MEA on the Issues
MEA’s Board of Directors, elected by MEA members, take positions on key issues important to the profession and to our public schools. Below are the current MEA positions.
The MEA believes that a child’s development during their early years sets the foundation for their physical, social, and emotional wellbeing. In order to ensure that all children are able to enter first grade ready to be successful in school, the MEA supports:
- Mandatory, full-day, free, publicly funded, developmentally appropriate, quality kindergarten programs in all school districts;
- Optional, full-day, free, publicly funded, developmentally appropriate, quality universal pre-kindergarten programs for all three- and four-year old children whose parents choose to enroll them;
- Dedicated funding for early childhood education since public schools should be the primary provider of pre-kindergarten programs and additional funding must be allocated to finance them;
- Increased publicly funded support services such as physical therapy, occupational therapy, speech therapy, et al, for children, before birth through 3rd grade, in disadvantaged families;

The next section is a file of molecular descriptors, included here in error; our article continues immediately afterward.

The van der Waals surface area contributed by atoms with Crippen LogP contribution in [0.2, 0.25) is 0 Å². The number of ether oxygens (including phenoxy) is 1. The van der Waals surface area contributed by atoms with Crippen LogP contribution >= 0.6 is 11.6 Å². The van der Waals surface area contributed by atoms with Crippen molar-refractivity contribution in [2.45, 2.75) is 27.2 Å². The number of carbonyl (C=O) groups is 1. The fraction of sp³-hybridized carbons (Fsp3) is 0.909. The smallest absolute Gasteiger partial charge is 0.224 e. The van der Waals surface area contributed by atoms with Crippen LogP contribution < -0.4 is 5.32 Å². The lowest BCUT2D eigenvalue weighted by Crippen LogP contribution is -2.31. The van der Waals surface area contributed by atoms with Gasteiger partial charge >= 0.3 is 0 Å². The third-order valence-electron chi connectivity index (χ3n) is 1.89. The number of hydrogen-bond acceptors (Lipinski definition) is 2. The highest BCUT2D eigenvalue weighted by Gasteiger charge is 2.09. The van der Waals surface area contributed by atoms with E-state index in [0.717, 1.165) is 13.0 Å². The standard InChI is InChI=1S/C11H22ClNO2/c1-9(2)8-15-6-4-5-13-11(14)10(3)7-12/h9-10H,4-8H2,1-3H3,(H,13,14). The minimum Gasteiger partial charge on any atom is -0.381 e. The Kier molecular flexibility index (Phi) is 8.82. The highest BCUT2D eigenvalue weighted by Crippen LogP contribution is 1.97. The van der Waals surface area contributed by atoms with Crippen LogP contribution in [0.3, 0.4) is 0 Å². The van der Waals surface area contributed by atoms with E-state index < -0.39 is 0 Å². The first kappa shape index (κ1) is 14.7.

- Increased access to Early Head Start programs.
Adopted December 2, 2018
The MEA believes that in order for a requirement for Proficiency-Based Diplomas to be feasible and appropriate, the following are required:
- adequate training, resources and time must be provided for the development of curricula
- and assessment, including input and feedback by local educators;
- adequate training in best instructional and assessment practices must be provided;
- adequate clarity and guidance must be provided on implementation;
- there must be buy-in from all stakeholders (educators, parents and students); and
- inequities incurred by the expectation that all students will meet all standards regardless of individual strengths and challenges, particularly students receiving special education services and/or English Language Learners (ELL), must be addressed appropriately prior to implementation.
Originally adopted January 31, 2015; revised February 3, 2019